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Dvorak Says We Should Send Rice, Not Laptops, To Children

Cranky-Pants Blasts OLPC

In case you haven't been following along with our occasional coverage of John C. Dvorak, we think he could lighten up a bit. This angry man has made a career out of bemoaning everything from Web 2.0 to the iPhone, and now the OLPC XO, the laptop designed for children in developing countries. Dvorak thinks that the OLPC XO is a slap in the face of the developing world. A modern day "let them eat cake," to steal his analogy.

Allow us to boil down Dvorak's arguments for you:
  • Money would be better spent donating $200 worth of rice
  • Millions of people are starving to death
  • Kids will be spammed and see ads
  • There are bomb-making instructions online
  • There are lots of illiterate people
Yes, there are places in the world where people are starving and the money would be better spent on basic necessities. But are they really the intended audience? The laptops are clearly aimed at those where information and education are the biggest concerns. Handing people food is great, but "teach a man to fish" and all that jazz. Not to mention that many countries would be better off without our charitable donations and heavily subsidized agricultural goods. They drive down prices in foreign lands, keeping local farmers from being able to make a living.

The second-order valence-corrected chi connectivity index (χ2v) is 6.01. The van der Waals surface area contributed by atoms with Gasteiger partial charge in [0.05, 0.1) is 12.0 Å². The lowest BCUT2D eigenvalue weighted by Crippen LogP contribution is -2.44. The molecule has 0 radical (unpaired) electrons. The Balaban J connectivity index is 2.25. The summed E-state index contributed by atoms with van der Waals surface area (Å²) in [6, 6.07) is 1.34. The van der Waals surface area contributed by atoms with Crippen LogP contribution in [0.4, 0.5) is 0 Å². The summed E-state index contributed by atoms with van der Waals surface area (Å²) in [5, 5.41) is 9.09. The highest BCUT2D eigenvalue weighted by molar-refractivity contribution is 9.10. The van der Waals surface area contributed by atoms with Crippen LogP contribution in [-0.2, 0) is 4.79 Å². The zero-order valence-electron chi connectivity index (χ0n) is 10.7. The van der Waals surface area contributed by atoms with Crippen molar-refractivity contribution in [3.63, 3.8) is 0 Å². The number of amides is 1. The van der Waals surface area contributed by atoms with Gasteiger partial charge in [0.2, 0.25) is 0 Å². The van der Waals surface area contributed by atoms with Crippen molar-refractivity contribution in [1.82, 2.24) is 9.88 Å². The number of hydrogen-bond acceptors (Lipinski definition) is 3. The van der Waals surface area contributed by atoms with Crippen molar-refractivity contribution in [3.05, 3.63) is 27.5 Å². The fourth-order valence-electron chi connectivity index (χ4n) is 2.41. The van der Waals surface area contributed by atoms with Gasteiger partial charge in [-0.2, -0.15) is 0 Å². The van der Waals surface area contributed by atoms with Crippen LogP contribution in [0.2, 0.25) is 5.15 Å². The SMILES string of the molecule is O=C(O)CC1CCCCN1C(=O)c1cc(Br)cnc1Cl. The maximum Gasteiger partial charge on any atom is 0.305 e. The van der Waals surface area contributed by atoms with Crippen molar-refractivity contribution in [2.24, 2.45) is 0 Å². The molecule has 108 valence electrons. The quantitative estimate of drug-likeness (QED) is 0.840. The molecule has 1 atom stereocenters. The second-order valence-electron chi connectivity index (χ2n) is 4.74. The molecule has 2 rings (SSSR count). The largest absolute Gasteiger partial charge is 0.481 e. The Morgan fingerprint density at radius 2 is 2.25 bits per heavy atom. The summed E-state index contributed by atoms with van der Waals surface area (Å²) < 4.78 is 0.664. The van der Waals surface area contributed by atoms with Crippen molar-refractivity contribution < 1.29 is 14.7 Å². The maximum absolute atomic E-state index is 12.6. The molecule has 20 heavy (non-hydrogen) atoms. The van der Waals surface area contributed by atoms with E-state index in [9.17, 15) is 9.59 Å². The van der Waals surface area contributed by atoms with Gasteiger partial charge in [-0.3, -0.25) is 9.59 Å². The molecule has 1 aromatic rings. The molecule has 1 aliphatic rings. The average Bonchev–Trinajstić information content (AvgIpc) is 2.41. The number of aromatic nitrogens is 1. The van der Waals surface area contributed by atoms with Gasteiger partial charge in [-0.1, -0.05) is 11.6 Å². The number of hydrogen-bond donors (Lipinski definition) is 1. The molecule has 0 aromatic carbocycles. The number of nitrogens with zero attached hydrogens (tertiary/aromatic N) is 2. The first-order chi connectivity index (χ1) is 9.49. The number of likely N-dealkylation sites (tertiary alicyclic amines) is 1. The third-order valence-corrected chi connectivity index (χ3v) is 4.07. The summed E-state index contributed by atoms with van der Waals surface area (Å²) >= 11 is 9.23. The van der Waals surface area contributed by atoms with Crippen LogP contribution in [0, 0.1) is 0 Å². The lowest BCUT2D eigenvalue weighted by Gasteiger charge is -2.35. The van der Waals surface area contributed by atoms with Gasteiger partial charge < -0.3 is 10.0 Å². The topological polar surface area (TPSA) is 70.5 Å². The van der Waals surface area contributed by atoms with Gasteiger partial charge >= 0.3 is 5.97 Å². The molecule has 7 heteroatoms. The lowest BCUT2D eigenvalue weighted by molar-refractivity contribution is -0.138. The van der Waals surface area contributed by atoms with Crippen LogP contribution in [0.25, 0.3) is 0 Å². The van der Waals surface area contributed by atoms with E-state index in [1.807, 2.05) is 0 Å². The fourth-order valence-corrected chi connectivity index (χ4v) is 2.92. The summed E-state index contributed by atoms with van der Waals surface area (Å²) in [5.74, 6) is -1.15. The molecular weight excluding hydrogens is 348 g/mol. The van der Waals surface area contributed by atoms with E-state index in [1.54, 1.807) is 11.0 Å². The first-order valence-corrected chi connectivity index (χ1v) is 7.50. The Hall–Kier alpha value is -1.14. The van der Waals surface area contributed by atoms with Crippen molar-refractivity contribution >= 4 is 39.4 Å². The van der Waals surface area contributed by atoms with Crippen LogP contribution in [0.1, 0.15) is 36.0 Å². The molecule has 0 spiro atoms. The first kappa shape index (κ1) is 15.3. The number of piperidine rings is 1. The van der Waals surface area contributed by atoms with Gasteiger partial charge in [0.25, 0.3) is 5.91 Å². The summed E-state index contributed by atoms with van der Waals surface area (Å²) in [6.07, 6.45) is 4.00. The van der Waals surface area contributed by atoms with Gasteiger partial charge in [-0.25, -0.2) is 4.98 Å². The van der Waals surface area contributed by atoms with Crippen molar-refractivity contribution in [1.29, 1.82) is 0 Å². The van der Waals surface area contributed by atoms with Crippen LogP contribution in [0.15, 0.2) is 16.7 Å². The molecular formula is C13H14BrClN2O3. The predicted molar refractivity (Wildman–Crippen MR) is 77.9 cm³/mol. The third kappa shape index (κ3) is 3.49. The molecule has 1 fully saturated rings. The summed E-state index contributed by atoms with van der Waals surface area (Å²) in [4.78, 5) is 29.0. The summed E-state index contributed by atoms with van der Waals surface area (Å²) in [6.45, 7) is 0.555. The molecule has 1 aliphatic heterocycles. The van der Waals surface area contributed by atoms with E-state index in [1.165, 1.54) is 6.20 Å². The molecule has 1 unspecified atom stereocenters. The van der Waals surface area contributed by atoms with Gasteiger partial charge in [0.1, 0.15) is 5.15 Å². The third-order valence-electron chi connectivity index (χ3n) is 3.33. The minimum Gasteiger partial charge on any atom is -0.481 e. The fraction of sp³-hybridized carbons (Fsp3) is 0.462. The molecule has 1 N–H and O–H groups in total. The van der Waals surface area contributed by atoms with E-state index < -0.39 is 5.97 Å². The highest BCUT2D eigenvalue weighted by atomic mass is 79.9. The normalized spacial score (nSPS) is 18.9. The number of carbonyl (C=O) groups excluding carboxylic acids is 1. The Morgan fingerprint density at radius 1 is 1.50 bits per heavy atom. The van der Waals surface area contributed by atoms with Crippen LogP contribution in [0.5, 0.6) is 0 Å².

We also want to take issue with a particular piece of information that Dvorak takes from a "world hunger website:"

"Nearly one in four people, or 1.3 billion -- a majority of humanity -- live on less than $1 per day."

Wait, what? "one in four" is 25 percent, "1.3 billion" is less than half the population of China, and some how that's a majority? The most recent estimates actually put the population of the Earth at around 6,634,570,959 which would mean one in four would be closer to 1.7 billion. None of those three figures align.

As for his concern that these poor children have to deal withj spam, all we can say is, "oh well." Life is too short to worry about Viagra ads in a child's inbox. Then there are his worries about the type of information available on the internet, such as bomb making instructions. If Dvorak is worried that these children don't even have water, what is the likelihood that they'd have bomb making materials?

And, finally, Dvorak suggests that the OLPC laptop would be useless since there are large populations of illiterate children in Africa. I don't know if he's been paying attention, but the whole purpose of this thing is to get educational materials to children through the laptop so that they won't be illiterate.

Referenced story from PC Magazine

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Tags: charity, cranky pants, cranky-pants, CrankyPants, dvorak, Laptop News, LaptopNews, olpc, xo



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